By: Jeremy Edwards
The road map to peace in the Middle East has long since blown out the window. This weekend, in response to yet another horrific suicide bombing, Israel launched a missile strike against an alleged terrorist training camp in Syria. Whichever direction it is to peace, we’re now headed the other way at a hundred miles an hour.
It’s perhaps understandable if Israel wants to respond to Palestinian suicide bombings with security fences, crackdowns and bombings of their own. But on the other hand, given Israel’s brutality and oppression in the occupied territories and its repeated human rights violations, it’s perhaps understandable if some Palestinians think terrorism is their most effective weapon.
While these tactics might help one side or the other feel that they’ve gotten their revenge, violent tit-for-tats will never lead to peace. At best, they will only perpetuate the grim status quo.
In recent years, some American authors including Michael Moore and Tom Clancy have wondered in print if the Palestinians couldn’t break the cycle of violence by changing tactics. Instead of terrorist bombings, they say, why not use non-violent civil resistance, as practiced by Mohandas Gandhi in India and by Martin Luther King Jr. in the United States?
And indeed, the Palestinians have thought of that, too. The Palestinian non-violence movement goes back at least to the beginning of the Intifada in 1987. Palestinian-American sociologist Souad Dajani has written that, despite some violent episodes associated with the Intifada, the movement was conceived (and generally executed) as a form of non-violent civil resistance complete with strikes, rallies and other non-violent demonstrations. However, the Intifada was abandoned in the early 1990’s, and Dajani writes many Palestinians were left with the sense that non-violent methods had been tried and found ineffective.
But the Palestinian non-violence movement is still breathing. A group called Holy Land Trust has begun sponsoring non-violent resistance workshops in the occupied territories. The San Francisco Chronicle recently quoted Sami Awad, the program’s director, saying that “the majority of Palestinians aren’t involved in acts of violence and armed resistance against the Israeli occupation … A growing majority is calling for non-violent resistance.”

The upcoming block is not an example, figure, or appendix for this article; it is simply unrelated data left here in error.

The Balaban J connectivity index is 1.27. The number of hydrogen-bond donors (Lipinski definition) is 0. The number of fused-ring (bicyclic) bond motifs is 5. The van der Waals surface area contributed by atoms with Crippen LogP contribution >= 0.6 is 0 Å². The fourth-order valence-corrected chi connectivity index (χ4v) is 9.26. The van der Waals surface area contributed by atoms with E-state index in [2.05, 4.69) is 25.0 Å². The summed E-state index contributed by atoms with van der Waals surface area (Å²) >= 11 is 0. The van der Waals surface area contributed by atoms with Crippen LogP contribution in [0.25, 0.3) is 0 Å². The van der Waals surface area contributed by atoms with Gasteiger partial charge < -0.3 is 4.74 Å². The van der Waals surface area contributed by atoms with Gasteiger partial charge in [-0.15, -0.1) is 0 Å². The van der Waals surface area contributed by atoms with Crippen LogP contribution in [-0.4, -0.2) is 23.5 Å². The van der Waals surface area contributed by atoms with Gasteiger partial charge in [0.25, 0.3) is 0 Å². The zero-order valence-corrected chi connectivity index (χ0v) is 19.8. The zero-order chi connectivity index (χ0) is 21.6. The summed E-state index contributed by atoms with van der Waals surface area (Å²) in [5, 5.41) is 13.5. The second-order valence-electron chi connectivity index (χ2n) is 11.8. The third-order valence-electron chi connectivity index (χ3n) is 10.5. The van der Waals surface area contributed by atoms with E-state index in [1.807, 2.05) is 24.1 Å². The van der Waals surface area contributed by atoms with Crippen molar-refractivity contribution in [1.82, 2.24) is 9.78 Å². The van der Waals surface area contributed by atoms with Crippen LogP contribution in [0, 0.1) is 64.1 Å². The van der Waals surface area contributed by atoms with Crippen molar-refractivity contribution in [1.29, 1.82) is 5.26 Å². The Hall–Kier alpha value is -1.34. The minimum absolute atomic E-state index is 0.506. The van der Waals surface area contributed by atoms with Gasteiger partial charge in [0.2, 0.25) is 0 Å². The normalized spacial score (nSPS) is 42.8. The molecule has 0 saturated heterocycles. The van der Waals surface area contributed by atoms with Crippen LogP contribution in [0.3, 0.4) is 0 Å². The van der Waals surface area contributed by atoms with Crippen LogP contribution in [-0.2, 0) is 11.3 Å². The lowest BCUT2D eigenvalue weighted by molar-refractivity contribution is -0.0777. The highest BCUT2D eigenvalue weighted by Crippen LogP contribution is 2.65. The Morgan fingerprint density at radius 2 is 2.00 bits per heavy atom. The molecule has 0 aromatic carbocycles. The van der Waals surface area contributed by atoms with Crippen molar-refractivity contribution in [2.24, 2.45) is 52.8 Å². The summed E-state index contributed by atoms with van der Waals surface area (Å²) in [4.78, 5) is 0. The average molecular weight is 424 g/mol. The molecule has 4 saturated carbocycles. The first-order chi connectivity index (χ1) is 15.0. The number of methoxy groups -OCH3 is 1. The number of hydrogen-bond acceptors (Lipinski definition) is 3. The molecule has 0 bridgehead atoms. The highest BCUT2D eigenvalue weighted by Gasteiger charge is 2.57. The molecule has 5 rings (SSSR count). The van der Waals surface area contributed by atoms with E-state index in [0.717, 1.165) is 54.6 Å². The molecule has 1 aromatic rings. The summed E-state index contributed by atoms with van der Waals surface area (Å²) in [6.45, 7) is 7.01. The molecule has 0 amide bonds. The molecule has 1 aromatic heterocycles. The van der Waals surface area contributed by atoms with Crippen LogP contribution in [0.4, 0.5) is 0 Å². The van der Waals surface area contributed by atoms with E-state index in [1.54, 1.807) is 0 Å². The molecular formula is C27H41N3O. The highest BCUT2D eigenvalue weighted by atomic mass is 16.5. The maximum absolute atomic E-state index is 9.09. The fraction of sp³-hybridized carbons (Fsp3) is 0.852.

Both Awad and Dajani say that the non-violence movement’s biggest hurdle is to convince Palestinians that non-violent resistance is not surrender. The goal – as in Gandhi’s and King’s movements – is to make Israel respect the human rights of Palestinians and treat them fairly – suicide bombings only get in the way of that goal.
Of course, Israel has its own role to play in ending the violence. Americans rarely hear about it, but there is also a tenacious non-violence movement inside Israel, too.
In September, 27 Israeli pilots issued a petition stating that they refused to fly any more missions over the occupied territories. Only nine of the pilots are on active duty, so they may not be reducing the actual violence against Palestinians by very much. But they’ve made an important statement which may inspire others.
In fact, these pilots are not the first Israeli soldiers to object to serving in the Palestinian territories. A group called “Courage to Refuse” includes soldiers from all branches of the Israeli military, and claims 550 conscientious objectors. Another prominent group, Yesh Gvul, provides support to these soldiers and their families, since Israeli conscientious objectors often end up in jail.
And the Israeli non violence movement goes beyond refusenik soldiers. A group called PEACE NOW has been organized since 1978 to pressure the government to end its occupation of Palestine and negotiate a peaceful coexistence with Arab states in the Middle East.
Given the persistent-and escalating-violence in the region, it’s hard to tell if these peaceful movements will achieve their goals. But the fact that they exist at all is like a ray of sunshine in an otherwise bleak landscape. In the absence of a workable road map to peace, they’re doing the only sensible thing: Starting from peace and working their way back.
Edwards is a journalism graduate student.
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